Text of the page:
3 Ways To Help Journalists And Help Yourself In The Process – Part 1

Business woman being interviewed
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Anytime you seek to promote your brand through media coverage, you probably have a target audience in mind. If you’re a financial professional, that audience could be people in or near retirement. If you are a marriage counselor, it could be bickering couples.
But regardless of that ultimate audience, your first audience is always the editors, reporters, TV producers or others who receive your press release or pitch. If you don’t get their attention, everything else is irrelevant.
So, how do you do that these days, when some news agencies have cut staff, leaving the journalists who are still employed swamped with work?
Cision, a PR software and services provider, has unearthed a few clues. Cision recently released its 12th annual Global State of the Media report. From Feb. 1 to March 1 of this year, the company surveyed 2,700 journalists from 15 countries to gauge how their jobs have been changing and what folks on the PR side might do to improve our relationships with them.
That’s something we at News & Experts try to stay on top of. I’ve always said that in a sense we serve two sets of clients: those who hire us to promote them, of course, but also the media themselves. We discovered long ago that if you give the media what they want – focusing on their needs rather than your needs – your odds of PR success increase exponentially.
With that in mind, I thought it would be a good idea to share with you some of Cision’s suggestions for building better relationships with journalists, along with how we at News & Experts have routinely put these ideas into action. Next week, I’ll bring you more of the suggestions:
  • Do your homework – Many journalists report on specific topics. That could be high school sports, health, the environment, city government, education or a host of others. You may have a wonderful idea for an article about trends in plastic surgery, but the city government reporter is unlikely to care. You waste your time and the journalist’s time when you pitch a story idea that doesn’t fall within their beat. At News & Experts, when we pitch a client we compile a targeted list of journalists and publications whose readers are a match with our client’s targeted audience. As much as possible we want to filter out those less likely to write about the client’s topic. You, on the other hand, may just be trying to get into your local newspaper or a trade publication. If so, read the publication to see if you can discover who the appropriate writer is for your topic. If that fails, give the publication a call and ask. You don’t want to take the time and effort to write a great pitch only to have journalists on the other end click “delete” the moment it arrives in their in-boxes.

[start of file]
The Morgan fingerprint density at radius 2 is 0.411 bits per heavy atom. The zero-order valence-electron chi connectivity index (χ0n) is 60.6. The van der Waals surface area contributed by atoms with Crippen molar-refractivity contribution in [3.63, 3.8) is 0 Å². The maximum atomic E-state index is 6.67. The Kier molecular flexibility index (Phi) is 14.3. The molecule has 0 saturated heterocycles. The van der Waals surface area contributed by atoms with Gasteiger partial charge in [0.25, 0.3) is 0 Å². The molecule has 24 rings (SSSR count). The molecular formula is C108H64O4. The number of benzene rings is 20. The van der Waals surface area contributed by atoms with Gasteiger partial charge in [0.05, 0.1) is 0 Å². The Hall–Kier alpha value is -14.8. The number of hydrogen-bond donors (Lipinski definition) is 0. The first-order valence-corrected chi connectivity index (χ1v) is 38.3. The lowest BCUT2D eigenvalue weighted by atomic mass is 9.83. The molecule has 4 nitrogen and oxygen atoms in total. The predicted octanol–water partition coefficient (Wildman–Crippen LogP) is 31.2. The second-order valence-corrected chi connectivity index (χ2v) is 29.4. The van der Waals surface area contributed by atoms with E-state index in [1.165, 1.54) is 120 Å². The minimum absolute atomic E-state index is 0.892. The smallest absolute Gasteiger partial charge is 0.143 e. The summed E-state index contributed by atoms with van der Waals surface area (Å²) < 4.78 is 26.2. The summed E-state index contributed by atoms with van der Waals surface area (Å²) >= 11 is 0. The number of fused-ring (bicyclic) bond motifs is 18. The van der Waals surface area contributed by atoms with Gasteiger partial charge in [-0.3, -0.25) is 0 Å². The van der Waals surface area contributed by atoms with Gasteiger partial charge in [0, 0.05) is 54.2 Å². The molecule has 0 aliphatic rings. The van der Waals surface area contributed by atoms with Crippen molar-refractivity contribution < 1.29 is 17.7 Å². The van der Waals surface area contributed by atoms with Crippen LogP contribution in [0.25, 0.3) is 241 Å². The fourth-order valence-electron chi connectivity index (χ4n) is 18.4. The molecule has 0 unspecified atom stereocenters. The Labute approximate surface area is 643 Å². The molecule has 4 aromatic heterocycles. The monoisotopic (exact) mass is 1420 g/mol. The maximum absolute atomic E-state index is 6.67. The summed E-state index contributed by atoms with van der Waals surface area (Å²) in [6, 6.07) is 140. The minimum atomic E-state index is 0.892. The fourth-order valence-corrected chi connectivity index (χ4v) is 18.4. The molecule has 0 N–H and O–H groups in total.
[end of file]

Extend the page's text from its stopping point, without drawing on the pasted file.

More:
“Ninety-nine percent of those emailing me have never even read a story I wrote.” 
CISION-State of the Media Report
  • Be a trendspotter – Evergreen pitches are nice, but journalists also love it when your pitch ties into something current, so keep tabs on world events. Our team follows the news daily to see if anything is happening that relates to a client’s expertise. Is Congress planning to make changes to Social Security? A financial professional could comment on the repercussions to retirees. Did a new study show that the percentage of overweight Americans has grown? A nutritionist might provide dieting tips. Scour the news to see where you and your expertise could fit in.
  • Pitch at the right time – One interesting tidbit from the Cision survey involves not how to pitch to journalists, but when to pitch them. The majority (60.4 percent) chose Monday, the start of the work week before things get hectic, as the best day. As for time of day, 8 a.m. to noon looks the most promising. So, a pitch that arrives on Monday right around 10 a.m. might be the sweet spot. This doesn’t mean other days and times are bad, though. And if the pitch you wrote on Thursday is timely, you certainly aren’t going to hold off sending it until Monday. But if time is irrelevant, keep Monday mornings in mind.
With those shrinking staffs, journalists can use your assistance more than ever. If you let the right journalist know you are available to serve as a source in your area of expertise – and you even provide a story idea or two – you have a good chance of building a lasting relationship.
Both you and the journalist will benefit in the process.
Helpfully yours,
Marsha
P.S. If you want professional advice on getting the most out of your publicity efforts, give us a call at 727-443-7115 or simply reply to this email.
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